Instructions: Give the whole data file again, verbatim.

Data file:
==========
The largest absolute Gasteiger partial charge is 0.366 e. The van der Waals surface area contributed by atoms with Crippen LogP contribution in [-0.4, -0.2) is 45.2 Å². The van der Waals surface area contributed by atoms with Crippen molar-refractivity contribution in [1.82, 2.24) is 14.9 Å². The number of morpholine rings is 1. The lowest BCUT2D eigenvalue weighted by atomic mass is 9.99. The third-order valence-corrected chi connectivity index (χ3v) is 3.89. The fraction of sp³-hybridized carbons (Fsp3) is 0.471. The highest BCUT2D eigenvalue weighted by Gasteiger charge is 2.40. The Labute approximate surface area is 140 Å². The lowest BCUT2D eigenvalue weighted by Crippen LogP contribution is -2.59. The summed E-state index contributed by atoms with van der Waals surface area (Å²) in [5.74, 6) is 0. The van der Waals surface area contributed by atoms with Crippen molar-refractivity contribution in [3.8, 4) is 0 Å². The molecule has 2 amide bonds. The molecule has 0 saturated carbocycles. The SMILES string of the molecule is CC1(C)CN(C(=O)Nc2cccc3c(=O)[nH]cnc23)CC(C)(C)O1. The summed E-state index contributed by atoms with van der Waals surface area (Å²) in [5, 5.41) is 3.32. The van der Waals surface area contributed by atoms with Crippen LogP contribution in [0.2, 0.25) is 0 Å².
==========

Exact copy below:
The largest absolute Gasteiger partial charge is 0.366 e. The van der Waals surface area contributed by atoms with Crippen LogP contribution in [-0.4, -0.2) is 45.2 Å². The van der Waals surface area contributed by atoms with Crippen molar-refractivity contribution in [1.82, 2.24) is 14.9 Å². The number of morpholine rings is 1. The lowest BCUT2D eigenvalue weighted by atomic mass is 9.99. The third-order valence-corrected chi connectivity index (χ3v) is 3.89. The fraction of sp³-hybridized carbons (Fsp3) is 0.471. The highest BCUT2D eigenvalue weighted by Gasteiger charge is 2.40. The Labute approximate surface area is 140 Å². The lowest BCUT2D eigenvalue weighted by Crippen LogP contribution is -2.59. The summed E-state index contributed by atoms with van der Waals surface area (Å²) in [5.74, 6) is 0. The van der Waals surface area contributed by atoms with Crippen molar-refractivity contribution in [3.8, 4) is 0 Å². The molecule has 2 amide bonds. The molecule has 0 saturated carbocycles. The SMILES string of the molecule is CC1(C)CN(C(=O)Nc2cccc3c(=O)[nH]cnc23)CC(C)(C)O1. The summed E-state index contributed by atoms with van der Waals surface area (Å²) in [5, 5.41) is 3.32. The van der Waals surface area contributed by atoms with Crippen LogP contribution in [0.2, 0.25) is 0 Å².